Even with the floodwaters of Hurricane Harvey quickly receding in most of Houston, the city’s fire department continues to deal with equipment problems.
This week, for instance, instead of fighting a fire, the Houston Fire Department (HFD) fought a broken down truck before the vehicle caught fire itself.
The 2005 fire truck, designated Engine 77, stopped working as firefighters were battling a blaze at a warehouse in Northwest Houston.
“In this instance the fire truck that is used to mitigate emergency was now the emergency,” Patrick Lancton, president of the Houston Professional Fire Fighters Association, said in an interview with a local TV station.
No one was injured due to the fire truck’s breakdown, but, according to Houston Fire Department Assistant Chief Ruy Lozano, the pumper truck was near the end of its useful life.
During an interview, Lozano further explained how a breakdown of such vital equipment at the wrong time, however, could leave firefighters in peril:
“Anytime an engine quits pumping and we have firefighters inside, that’s a danger,” Lozano said in a statement.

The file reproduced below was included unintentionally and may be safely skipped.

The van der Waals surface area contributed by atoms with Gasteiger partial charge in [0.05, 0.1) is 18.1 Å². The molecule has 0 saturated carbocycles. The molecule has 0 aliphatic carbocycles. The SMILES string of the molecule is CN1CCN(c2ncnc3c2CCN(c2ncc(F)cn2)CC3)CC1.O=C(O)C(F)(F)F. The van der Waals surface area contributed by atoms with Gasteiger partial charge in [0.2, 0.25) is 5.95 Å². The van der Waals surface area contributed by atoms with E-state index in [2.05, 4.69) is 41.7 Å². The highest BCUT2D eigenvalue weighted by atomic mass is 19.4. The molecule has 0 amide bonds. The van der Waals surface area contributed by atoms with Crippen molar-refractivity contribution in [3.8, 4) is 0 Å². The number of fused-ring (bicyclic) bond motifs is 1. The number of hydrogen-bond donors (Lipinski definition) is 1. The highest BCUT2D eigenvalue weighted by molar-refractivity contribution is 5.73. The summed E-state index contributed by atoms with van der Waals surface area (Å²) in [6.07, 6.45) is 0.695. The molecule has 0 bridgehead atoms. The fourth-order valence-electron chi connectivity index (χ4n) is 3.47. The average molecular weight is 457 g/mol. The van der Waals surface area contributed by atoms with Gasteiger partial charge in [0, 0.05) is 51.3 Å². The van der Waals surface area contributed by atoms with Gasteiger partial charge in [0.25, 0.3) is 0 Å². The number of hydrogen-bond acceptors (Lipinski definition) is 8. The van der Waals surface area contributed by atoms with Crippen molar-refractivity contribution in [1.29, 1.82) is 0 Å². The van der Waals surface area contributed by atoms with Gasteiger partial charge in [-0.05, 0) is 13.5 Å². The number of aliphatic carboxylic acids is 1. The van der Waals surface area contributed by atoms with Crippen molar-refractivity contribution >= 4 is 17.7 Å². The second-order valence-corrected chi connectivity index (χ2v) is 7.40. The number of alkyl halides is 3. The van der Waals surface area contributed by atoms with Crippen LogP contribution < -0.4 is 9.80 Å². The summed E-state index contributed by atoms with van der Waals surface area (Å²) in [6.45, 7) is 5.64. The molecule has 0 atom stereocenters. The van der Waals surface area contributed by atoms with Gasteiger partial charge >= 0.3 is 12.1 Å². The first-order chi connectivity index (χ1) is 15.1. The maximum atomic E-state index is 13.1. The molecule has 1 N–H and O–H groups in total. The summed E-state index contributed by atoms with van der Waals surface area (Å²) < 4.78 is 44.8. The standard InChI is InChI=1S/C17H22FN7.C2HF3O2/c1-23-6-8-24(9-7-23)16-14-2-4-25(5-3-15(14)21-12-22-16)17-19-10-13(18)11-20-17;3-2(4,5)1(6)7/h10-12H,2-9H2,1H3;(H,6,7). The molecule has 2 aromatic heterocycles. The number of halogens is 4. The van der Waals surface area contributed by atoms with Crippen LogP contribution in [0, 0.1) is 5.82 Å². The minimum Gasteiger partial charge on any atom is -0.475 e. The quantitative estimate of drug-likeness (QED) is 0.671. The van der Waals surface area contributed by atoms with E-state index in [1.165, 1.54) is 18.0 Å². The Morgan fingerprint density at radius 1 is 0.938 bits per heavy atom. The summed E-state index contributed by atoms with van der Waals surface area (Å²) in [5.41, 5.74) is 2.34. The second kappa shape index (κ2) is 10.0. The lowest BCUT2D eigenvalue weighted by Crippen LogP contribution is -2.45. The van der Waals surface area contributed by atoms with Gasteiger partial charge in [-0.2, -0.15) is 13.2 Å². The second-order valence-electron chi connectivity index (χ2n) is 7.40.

No firefighters were inside the burning warehouse when the engine caught fire, and the HFD is investigating the cause of the fire.
The report of the malfunctioning fire truck comes on the heels of several other instances where HFD equipment broke down at critical times.
According to those findings, during Hurricane Harvey, the department lost 28 pieces of equipment, including six fire engines, while performing high-water rescues.
Prior to the storm, an HFD ambulance carrying a 15-year-old heart patient broke down just two blocks from Texas Children’s Hospital. The ambulance crew carried the boy the rest of the way.
He was pronounced dead shortly after arrival.
“That’s a situation we don’t want to find ourselves in,” HFD Chief Sam Pena told reporters.
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